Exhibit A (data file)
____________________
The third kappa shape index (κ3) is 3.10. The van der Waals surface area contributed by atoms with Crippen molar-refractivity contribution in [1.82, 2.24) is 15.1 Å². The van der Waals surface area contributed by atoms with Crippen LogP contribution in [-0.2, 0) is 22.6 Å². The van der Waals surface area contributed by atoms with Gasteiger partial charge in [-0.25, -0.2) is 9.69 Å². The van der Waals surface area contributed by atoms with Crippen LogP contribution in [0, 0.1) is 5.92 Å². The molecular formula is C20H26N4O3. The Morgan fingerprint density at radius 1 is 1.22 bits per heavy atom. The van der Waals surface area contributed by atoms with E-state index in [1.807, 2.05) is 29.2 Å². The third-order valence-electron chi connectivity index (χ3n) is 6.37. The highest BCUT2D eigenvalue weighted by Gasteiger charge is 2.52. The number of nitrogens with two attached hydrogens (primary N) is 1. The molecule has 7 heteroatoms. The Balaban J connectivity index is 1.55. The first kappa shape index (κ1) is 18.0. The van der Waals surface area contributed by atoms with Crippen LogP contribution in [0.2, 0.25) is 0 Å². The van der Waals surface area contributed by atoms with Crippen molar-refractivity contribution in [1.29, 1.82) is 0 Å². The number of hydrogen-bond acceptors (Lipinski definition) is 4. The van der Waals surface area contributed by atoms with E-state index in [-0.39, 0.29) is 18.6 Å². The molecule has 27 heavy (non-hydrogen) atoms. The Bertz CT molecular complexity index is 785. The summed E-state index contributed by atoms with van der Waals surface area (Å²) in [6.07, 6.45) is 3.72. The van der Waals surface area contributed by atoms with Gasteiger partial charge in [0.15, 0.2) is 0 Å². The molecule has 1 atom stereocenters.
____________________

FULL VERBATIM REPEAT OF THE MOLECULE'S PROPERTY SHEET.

The third kappa shape index (κ3) is 3.10. The van der Waals surface area contributed by atoms with Crippen molar-refractivity contribution in [1.82, 2.24) is 15.1 Å². The van der Waals surface area contributed by atoms with Crippen LogP contribution in [-0.2, 0) is 22.6 Å². The van der Waals surface area contributed by atoms with Gasteiger partial charge in [-0.25, -0.2) is 9.69 Å². The van der Waals surface area contributed by atoms with Crippen LogP contribution in [0, 0.1) is 5.92 Å². The molecular formula is C20H26N4O3. The Morgan fingerprint density at radius 1 is 1.22 bits per heavy atom. The van der Waals surface area contributed by atoms with E-state index in [1.807, 2.05) is 29.2 Å². The third-order valence-electron chi connectivity index (χ3n) is 6.37. The highest BCUT2D eigenvalue weighted by Gasteiger charge is 2.52. The number of nitrogens with two attached hydrogens (primary N) is 1. The molecule has 7 heteroatoms. The Balaban J connectivity index is 1.55. The first kappa shape index (κ1) is 18.0. The van der Waals surface area contributed by atoms with Crippen LogP contribution in [0.2, 0.25) is 0 Å². The van der Waals surface area contributed by atoms with Crippen molar-refractivity contribution in [1.29, 1.82) is 0 Å². The number of hydrogen-bond acceptors (Lipinski definition) is 4. The van der Waals surface area contributed by atoms with E-state index in [-0.39, 0.29) is 18.6 Å². The molecule has 27 heavy (non-hydrogen) atoms. The Bertz CT molecular complexity index is 785. The summed E-state index contributed by atoms with van der Waals surface area (Å²) in [6.07, 6.45) is 3.72. The van der Waals surface area contributed by atoms with Gasteiger partial charge in [0.15, 0.2) is 0 Å². The molecule has 1 atom stereocenters.